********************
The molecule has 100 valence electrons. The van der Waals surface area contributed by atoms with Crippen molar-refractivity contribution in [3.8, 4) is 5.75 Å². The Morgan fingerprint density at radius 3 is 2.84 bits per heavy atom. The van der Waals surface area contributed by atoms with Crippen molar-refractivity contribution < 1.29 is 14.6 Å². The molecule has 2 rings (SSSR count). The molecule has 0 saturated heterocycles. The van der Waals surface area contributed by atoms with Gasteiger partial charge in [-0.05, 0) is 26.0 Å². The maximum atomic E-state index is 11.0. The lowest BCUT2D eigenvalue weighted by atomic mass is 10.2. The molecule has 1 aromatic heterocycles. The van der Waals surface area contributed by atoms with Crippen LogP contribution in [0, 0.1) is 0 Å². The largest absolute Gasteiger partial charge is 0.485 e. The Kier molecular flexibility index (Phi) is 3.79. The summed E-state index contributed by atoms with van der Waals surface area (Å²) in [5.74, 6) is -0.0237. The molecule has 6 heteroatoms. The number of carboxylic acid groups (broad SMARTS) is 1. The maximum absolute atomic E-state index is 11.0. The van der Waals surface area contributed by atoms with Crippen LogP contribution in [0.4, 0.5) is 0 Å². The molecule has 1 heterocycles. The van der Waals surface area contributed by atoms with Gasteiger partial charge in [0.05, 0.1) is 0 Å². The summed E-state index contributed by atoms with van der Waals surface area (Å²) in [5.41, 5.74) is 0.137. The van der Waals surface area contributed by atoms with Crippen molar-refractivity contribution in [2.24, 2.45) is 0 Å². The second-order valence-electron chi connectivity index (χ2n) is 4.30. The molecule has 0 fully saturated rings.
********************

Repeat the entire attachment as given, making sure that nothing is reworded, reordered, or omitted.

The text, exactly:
The molecule has 100 valence electrons. The van der Waals surface area contributed by atoms with Crippen molar-refractivity contribution in [3.8, 4) is 5.75 Å². The Morgan fingerprint density at radius 3 is 2.84 bits per heavy atom. The van der Waals surface area contributed by atoms with Crippen molar-refractivity contribution < 1.29 is 14.6 Å². The molecule has 2 rings (SSSR count). The molecule has 0 saturated heterocycles. The van der Waals surface area contributed by atoms with Gasteiger partial charge in [-0.05, 0) is 26.0 Å². The maximum atomic E-state index is 11.0. The lowest BCUT2D eigenvalue weighted by atomic mass is 10.2. The molecule has 1 aromatic heterocycles. The van der Waals surface area contributed by atoms with Crippen LogP contribution in [0, 0.1) is 0 Å². The largest absolute Gasteiger partial charge is 0.485 e. The Kier molecular flexibility index (Phi) is 3.79. The summed E-state index contributed by atoms with van der Waals surface area (Å²) in [5.74, 6) is -0.0237. The molecule has 6 heteroatoms. The number of carboxylic acid groups (broad SMARTS) is 1. The maximum absolute atomic E-state index is 11.0. The van der Waals surface area contributed by atoms with Crippen LogP contribution in [0.4, 0.5) is 0 Å². The molecule has 1 heterocycles. The van der Waals surface area contributed by atoms with Gasteiger partial charge in [0.05, 0.1) is 0 Å². The summed E-state index contributed by atoms with van der Waals surface area (Å²) in [5.41, 5.74) is 0.137. The van der Waals surface area contributed by atoms with Crippen molar-refractivity contribution in [2.24, 2.45) is 0 Å². The second-order valence-electron chi connectivity index (χ2n) is 4.30. The molecule has 0 fully saturated rings.